A fashion maven’s modern-metro duality in the heart of Hilltop
Photography by David Patterson | Styling by Julia Emerson
Terri Garbarini is self-admittedly a pack rat. The Denver native has spent her life collecting items from around the globe, and she doesn’t like to let go. So when she and her partner Eddie Turner built an International Style, Bauhaus-inspired, modern home in Hilltop last year, she made sure there was enough space to showcase her treasures. The kitchen is the prime example of her show-it-all mentality: floor-to-ceiling glass cabinets that highlight hundreds of vintage glasses, dishes, cake stands, bowls and other collectibles.
Nook A circular banquette in Phillip Ramos upholstery provides a comfortable seating area. The banquette woodwork is by Barsch, and the light fixture was purchased on 1stdibs. The doors and windows are Pella, and the custom hood is by Weld-Wright Fabricators.
“It’s so much fun to have the space for all of my things in one place and be able to see them and enjoy them,” she says. Because the couple spends most of their time in the kitchen, preparing Italian or Mexican feasts for houseguests and friends, an open floor plan and natural light was also key to their kitchen design. “I love the high ceilings and the warmth of the space,” says Garbarini, who founded her eponymous Cherry Creek women’s clothing boutique 35 years ago. “The light is amazing with the huge windows. The whole room is so airy. It allows us to breathe.”
Butler's Pantry A colorful assortment of appliances line the shelves in this pantry, next to the main kitchen. The artwork is by Roger Salucci, and the black-leather stool is vintage.
Oddly enough, the kitchen was the one space the couple spent the least amount of time on the building process, leaving much of the design to Scott Parker, principal architect at Nest Architectural Design. “I knew I wanted it to be really clean but not too severely contemporary,” says Garbarini, who picked out the dramatic black-and-white palette. “It’s the most important room in the house, and we love to cook together, so I wanted it to be functional.” She offered Parker direction on how the kitchen should work (along with 6,000 Pinterest images), and he provided the interior elevations, while Aspen Leaf Kitchens, Ltd. built the cabinets and double islands.
Cooking Island Cookie, a 10-year-old wire fox terrier, stands on a vintage leather stool. The range is by Thermador, and the hands-free faucet is by Moen. Aspen Leaf Kitchens built the lighted, floor-to-ceiling cabinets.
Scale played a huge part in the design, Parker says. “To get to the kitchen, you have to walk through a dining room with 22-foot ceilings, but you experience a feeling of expansion and coming into a space that’s more contained,” he says. Although the kitchen is connected to the family room and banquette eating area, it has a feeling of a separation, he adds. “The whole room just really works. Everything is right off of the kitchen, so there’s flow throughout the space. People can have a good time.”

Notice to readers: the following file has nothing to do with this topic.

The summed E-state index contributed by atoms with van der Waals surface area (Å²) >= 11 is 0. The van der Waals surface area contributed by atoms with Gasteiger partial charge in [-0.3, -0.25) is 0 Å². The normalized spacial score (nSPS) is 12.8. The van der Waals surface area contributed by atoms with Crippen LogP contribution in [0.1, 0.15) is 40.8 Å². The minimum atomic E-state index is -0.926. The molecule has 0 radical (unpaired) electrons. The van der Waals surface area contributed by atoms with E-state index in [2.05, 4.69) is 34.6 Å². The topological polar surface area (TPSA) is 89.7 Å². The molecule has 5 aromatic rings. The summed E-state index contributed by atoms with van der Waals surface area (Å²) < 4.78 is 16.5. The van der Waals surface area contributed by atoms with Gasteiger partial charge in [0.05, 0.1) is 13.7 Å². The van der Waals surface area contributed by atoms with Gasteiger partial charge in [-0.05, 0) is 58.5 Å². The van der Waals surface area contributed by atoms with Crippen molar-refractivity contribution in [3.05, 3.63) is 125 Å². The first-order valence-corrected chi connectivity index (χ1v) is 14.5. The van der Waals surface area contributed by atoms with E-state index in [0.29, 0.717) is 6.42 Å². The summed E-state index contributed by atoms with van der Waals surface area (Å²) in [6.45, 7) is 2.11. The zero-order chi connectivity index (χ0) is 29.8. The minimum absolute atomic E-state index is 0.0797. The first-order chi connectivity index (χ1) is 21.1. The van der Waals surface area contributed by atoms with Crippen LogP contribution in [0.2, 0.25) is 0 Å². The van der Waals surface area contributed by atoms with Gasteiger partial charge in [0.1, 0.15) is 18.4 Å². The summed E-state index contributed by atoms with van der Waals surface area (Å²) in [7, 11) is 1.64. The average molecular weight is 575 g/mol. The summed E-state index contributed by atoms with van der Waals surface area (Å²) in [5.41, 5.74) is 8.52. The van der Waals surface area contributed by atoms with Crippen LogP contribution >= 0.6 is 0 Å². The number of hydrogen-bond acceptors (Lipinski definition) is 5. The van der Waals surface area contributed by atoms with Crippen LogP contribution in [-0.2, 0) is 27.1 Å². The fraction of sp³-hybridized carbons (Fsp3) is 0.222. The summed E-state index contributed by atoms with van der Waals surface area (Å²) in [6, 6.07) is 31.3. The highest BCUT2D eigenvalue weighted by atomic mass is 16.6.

Garbarini agrees. On late-summer days, she and Turner open all the French doors to the central courtyard and let their guests roam freely through the spaces. “We put food out on the island as a buffet, and we all find places to sit inside and outside,” she says. “There is always room to spare. It’s so easy when you have the space.”
The Great Eight: What I Love in My Kitchen
by Terri Garbarini
1. BUTLER'S PANTRY. We can hide a mess in there really quick, because it’s off to the side of the kitchen. We feed our dog back there and put all our gadgets in the open shelving.
2. HANDS-FREE MOEN FAUCET. It’s so easy to fill my kettle every morning or to fill up a pot of water for pasta. And if my hands are gooey, I don’t have to touch the faucet. The only thing is that you have to get used it—every time you walk by, it can turn on and startle you. It scared the hell out of me a couple of times when we first moved in.
3. LIGHTED LIQUOR CABINET. When we open the cabinet door, an automatic light comes on. In our former house, liquor bottles would get jammed in the back, and we would keep buying things we already had because we couldn’t see them. Now, there are no dark back corners where things can hide.
4. THERMADOR STEAM OVEN. We’re still making friends with the steam oven, but Eddie recently made ribs on a low heat, and they were so moist the meat was falling off the bones. I also like it because it’s small, so it’s easy to heat things up fast.
5. BREAKFAST BAR. It opens up in the morning so I can grind my coffee beans and use my French press and the cream frother, but when I’m done I just close the door and there’s no mess or clutter on the countertops. The kitchen always looks clean and tidy, and it’s a joy. I’m a clutter person, but now there’s a place for everything.
6. SMEG TOASTER. I thought it was the coolest thing because it looks like a 1950s Cadillac. It’s modeled after the Art Deco era, so it really fits in my kitchen. Plus, I can put four pieces of toast in there.
7. BACON PRESS. I have a serious problem with cured meats—we eat bacon a lot. I love my cast-iron bacon press, because it gets the bacon really flat so it’s not curled at the ends. I bought it at Peppercorn in Boulder 25 years ago.
8. LIGHTED FLOOR-TO-CEILING CABINETS. I’m a collector, so I have multiple vintage-glassware sets, cake stands, martini glasses, dishes and so much more. The cabinets are so beautiful at night that sometimes we leave them on as the only light in the room. They sparkle.
ARCHITECT Scott Parker, Nest Architectural Design INTERIOR DESIGNER Tina Stoecklein, Nest Architectural Design BUILDER McGuire Scroggins, Project Manager, Old Greenwich Builders KITCHEN CABINETS Elizabeth Kness, Aspen Leaf Kitchens, Ltd.